Social network for pugs and their people.
Around this time last year, I remember waking up to a little puggy staring at me from the foot of the bed. She hadn't moved since I fell asleep, she never did, except maybe to snuggle closer. She will always be the pug that solidified the place of the breed in my heart forever: Harley. I miss Harley, and I want to think she's in a better place. I know she is somebody's angel, but today I still miss her dearly.
I long to spoil her like a dog should be spoiled this time of year. I want to take her to the groomer for her holiday pampering (or torturing, as Bella probably saw it), bring her home a new toy just because I was thinking about her, and feed her some special treats, after all, it is the holiday weekend. I pass by the places I thought would be the one I'd find her at, houses where she'd be waiting for me, galloping to the door towards the familiar sound of my voice. I try not to remember the alleyways with their high grasses, and the fear I felt every time I peered under a dark place a dog might seek as a final resting place in the cold, winter night.
Everyday, I thought it would be the day. She had to come home, because I didn't give up. It had to be worth it in the end, the exhaustion, the grief, merciless anticipation, and cruel people. If only I went out, one more time, that would be the time.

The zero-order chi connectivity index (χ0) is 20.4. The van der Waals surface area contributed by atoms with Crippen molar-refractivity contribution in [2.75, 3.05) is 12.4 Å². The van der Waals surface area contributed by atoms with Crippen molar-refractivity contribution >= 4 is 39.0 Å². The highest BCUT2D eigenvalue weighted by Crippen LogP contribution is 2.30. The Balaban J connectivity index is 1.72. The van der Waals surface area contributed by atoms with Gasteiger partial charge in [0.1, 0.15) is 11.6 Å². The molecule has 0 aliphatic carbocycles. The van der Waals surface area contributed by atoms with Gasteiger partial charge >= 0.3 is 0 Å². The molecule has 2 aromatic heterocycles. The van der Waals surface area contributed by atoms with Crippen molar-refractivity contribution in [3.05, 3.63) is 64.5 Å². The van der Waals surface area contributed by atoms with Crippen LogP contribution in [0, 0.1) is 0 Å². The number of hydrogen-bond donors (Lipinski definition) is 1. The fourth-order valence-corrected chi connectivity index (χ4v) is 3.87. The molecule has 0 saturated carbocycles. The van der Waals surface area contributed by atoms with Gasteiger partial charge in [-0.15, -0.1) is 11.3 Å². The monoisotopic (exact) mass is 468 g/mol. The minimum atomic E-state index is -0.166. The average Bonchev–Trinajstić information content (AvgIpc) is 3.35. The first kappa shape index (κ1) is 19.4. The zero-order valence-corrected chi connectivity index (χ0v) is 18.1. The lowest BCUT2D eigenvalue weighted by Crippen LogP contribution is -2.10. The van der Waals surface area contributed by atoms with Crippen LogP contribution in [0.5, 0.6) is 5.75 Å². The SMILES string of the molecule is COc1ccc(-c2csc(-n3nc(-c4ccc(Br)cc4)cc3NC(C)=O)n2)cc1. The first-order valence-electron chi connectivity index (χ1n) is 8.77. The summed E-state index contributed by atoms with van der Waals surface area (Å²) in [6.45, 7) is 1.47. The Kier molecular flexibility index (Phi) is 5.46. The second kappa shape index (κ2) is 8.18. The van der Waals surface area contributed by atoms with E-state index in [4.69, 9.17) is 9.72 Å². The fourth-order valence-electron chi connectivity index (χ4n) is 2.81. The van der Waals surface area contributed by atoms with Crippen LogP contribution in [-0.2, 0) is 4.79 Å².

It didn't happen.
But now, I can only hope she's happy. Just like the pug sleeping beside me in her light purple winter coat , throwing the occasional glance asking, "Why you so sad?"
Her tummy is full, and she's warm and content in the same room, the same bed, where I said goodbye forever to my Harley. I remember a different pug named Bella that waddled into my life almost a year ago. Bella Smella was her name, and she lived up to it. She's still my fat girl, but before, this fat girl couldn't jump into an SUV, or even onto my bed. Now I marvel (sometimes scold) at her as she leaps across the Texas limestone, whether it be to cross a creek or up onto the modest "cliffs" that peek out over the dog park. She has an attitude problem, and it's not okay, but it's an attitude problem that has been cultivated by hugs and cuddles, and a lack of discipline from a mommy that crumbles when she's thrown those puppy dog eyes.
One year later, I still have hope, but for something more. I hope for the comfort and happiness for a loyal friend lost, but never forgotten. I also hope for a future full of pug kisses, pug farts, and many years of Bella doing what she does best...be "bella", and making my life a little more so.
Happy Holidays and New Year, from my family to yours, from Bella and Desiree.